Bringing Your Newborn Home during a Pandemic
Having a baby is usually an exciting, happy time. But it also can be a little overwhelming going home from the hospital, and that was before the added concern of doing so during a pandemic. While this is an emotional time and may not bring the “new baby” experience you had planned for, you can still safely celebrate and enjoy this precious time at home with your little one.
“The three most important things that we need to do are follow the three W’s – so wearing our mask, watching our social distance and, one of the most important, is washing our hands. So whether it’s with soap and water or with an approved hand sanitizer those are all safe to use and you want to use those any time prior to handling your baby. Picking the baby up to feed, changing the diaper, just going to hug your baby – make sure anyone who is going to handle your baby uses an approved hand sanitizer or uses good old soap and water to wash their hands,” says Mary Grimm, BSN, RN CNML, Mother/Baby Nurse Manager, OSF HealthCare.
The Centers for Disease Control and Prevention (CDC) recommends that everyone two years and older wear a mask that covers their nose and mouth. The CDC advises NOT to put masks on babies or children younger than two years. Big brothers and sisters who have a new baby in the house will be excited to hold and play with their sibling. While Grimm doesn’t discourage this interaction, she says it is important to have older siblings follow the same safety measures.
“The same thing for them – washing their hands, if they are going to cough or sneeze always turn away from the baby. I think most children have done very well about coughing into their elbow. But again, the most important thing for siblings to do is hand washing. If they’re going back to school and they’re coming home from school, again, wash your hands before you come and greet your new brother or sister,” explains Grimm.
If you are debating whether or not to venture out to your local grocery store with your newborn, Grimm recommends to stay home. Utilize a delivery service, family member or friend to assist with errands so that you can stay home as much as possible and avoid unnecessary exposure to germs.
“Try to avoid taking your baby to any crowded places – grocery stores, malls, things like that – because the risk of exposure is so much greater the closer we are to people. And these are people who may have been exposed and may be carrying the virus and are asymptomatic. So work with your support person, daddy, a close family member that you know is healthy, to see if they can stay with your baby. Or even better yet, let them go do the grocery shopping for you,” Grimm advises.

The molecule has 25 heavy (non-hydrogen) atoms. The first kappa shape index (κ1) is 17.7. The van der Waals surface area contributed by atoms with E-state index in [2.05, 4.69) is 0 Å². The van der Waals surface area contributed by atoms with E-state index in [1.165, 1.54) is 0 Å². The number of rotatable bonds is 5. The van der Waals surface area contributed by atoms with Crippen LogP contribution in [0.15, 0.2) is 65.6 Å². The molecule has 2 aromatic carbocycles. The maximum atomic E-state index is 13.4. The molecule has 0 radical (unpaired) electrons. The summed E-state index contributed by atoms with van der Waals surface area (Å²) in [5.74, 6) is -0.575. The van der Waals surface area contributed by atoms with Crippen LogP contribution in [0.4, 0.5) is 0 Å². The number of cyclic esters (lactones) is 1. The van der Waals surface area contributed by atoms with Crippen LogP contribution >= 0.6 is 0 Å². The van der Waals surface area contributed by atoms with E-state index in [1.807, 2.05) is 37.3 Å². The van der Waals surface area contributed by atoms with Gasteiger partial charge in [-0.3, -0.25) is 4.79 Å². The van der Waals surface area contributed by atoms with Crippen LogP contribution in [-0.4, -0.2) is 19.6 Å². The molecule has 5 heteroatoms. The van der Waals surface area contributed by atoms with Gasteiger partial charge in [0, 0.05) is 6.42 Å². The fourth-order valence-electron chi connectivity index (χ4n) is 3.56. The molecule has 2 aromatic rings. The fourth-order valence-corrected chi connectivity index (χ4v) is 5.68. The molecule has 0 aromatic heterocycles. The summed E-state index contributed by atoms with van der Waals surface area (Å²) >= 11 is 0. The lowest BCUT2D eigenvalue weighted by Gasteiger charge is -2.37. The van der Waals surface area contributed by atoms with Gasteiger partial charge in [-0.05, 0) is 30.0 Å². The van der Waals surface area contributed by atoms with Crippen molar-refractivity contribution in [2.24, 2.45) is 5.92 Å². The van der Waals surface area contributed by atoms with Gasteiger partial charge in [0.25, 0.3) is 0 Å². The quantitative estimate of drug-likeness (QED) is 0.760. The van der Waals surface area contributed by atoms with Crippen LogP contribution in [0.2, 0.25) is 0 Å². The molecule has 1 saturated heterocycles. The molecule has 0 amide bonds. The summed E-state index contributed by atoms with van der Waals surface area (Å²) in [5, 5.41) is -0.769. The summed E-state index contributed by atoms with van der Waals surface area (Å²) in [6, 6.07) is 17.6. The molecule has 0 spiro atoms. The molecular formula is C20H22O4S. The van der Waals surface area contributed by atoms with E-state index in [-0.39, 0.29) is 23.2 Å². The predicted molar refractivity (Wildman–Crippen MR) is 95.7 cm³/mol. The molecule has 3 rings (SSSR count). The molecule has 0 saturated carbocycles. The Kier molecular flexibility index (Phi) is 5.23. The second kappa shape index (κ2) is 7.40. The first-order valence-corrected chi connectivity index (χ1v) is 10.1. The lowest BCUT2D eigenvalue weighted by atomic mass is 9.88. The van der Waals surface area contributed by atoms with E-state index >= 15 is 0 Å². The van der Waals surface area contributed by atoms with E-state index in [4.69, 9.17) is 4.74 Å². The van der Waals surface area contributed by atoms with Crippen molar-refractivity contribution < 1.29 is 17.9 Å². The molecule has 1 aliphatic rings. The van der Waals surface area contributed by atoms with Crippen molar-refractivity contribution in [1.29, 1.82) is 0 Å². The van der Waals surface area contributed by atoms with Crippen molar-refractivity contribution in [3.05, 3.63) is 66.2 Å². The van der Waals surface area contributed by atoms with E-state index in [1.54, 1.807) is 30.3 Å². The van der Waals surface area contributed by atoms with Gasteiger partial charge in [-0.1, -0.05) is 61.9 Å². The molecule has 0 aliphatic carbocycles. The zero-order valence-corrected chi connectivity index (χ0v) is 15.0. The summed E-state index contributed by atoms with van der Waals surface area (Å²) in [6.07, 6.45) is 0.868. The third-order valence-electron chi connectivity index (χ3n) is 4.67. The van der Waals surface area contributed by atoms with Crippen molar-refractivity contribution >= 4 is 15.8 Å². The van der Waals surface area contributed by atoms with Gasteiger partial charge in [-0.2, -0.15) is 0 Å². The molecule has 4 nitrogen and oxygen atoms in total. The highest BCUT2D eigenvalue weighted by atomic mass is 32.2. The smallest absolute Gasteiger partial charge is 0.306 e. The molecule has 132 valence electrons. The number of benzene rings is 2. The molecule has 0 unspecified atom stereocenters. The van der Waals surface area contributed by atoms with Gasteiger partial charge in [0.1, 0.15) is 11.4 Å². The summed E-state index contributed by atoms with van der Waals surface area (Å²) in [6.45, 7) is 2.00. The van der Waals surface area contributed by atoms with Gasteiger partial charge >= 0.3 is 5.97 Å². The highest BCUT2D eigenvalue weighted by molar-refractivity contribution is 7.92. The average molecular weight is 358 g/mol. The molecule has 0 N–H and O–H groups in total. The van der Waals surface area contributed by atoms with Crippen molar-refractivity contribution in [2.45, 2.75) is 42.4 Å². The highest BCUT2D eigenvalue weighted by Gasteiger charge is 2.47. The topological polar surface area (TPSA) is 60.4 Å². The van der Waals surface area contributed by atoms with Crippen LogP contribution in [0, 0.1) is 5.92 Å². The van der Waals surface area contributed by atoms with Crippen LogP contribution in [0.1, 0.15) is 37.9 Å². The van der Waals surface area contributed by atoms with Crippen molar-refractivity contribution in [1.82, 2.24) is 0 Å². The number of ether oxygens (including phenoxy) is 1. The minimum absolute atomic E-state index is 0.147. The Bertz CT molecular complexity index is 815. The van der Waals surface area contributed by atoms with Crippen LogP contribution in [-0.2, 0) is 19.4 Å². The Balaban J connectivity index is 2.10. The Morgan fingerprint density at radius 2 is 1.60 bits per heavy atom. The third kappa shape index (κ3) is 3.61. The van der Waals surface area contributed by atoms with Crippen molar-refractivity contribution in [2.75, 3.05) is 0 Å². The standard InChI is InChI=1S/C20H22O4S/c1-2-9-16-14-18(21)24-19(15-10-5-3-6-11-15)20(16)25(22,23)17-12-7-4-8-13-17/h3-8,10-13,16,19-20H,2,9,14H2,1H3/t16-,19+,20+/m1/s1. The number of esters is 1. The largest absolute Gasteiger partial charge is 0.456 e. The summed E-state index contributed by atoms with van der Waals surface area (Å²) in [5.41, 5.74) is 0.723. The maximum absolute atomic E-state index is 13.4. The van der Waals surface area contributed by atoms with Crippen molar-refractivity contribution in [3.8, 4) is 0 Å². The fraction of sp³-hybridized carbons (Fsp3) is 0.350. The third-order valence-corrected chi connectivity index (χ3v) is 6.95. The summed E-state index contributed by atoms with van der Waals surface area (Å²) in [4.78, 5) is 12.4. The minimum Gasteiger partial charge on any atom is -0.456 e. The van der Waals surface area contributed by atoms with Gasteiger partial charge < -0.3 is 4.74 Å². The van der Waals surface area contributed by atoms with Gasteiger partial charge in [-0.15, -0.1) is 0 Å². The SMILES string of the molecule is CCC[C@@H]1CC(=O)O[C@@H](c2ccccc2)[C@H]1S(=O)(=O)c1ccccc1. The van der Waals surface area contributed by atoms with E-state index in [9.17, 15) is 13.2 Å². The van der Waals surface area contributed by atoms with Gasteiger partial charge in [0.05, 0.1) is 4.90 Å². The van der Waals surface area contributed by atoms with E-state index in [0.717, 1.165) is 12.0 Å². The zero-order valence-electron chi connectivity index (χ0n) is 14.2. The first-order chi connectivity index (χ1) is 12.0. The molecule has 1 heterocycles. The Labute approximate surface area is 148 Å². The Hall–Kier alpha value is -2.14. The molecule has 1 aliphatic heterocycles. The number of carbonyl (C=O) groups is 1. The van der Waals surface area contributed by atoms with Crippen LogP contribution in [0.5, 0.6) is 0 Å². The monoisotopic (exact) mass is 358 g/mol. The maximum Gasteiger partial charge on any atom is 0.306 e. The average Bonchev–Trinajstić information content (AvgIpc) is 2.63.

Virtual meet-and-greets via online platforms are recommended for introducing your friends and family to the newest addition to your family. In a pre-COVID world, your home may have been bustling with activity and filled with people coming and going throughout the day, loved ones should offer to be present in other ways to help ease the stress on mom and dad.
“Avoid a lot of visitors. Really screen your visitors. Anyone who you feel is essential to come, fine. A lot of people want to come and bring gifts to the baby. One of the best gifts they can do though is to go get your groceries, bring them to you. Maybe put a basket of dirty laundry out on the front porch and they can pick that up and do the laundry for you. Take advantage of people’s good intentions. They want to be there for you and help you,” continues Grimm.
Grimm explains that one positive aspect of having minimal to no visitors at your home allows for extra time to bond with your newborn. It important to remember the main goal: keeping both you and your new baby safe and healthy.
“One aspect not to neglect is your follow-up care – for yourself to see your OB provider post-delivery at whatever time he or she has scheduled for you to come back in for a follow-up and also for your baby’s well-baby checks. So most pediatricians and family practice providers, depending who you’ve chosen to go to, have separate days or office times for well-baby checks. And they have lots of practices in their offices where they may have you wait in your car until the room has been cleaned and disinfected and you call and then you come up to the office,” says Grimm.
To learn more about delivering your baby at an OSF HealthCare facility, go to https://www.osfhealthcare.org/covid19/updates/pregnancy/.
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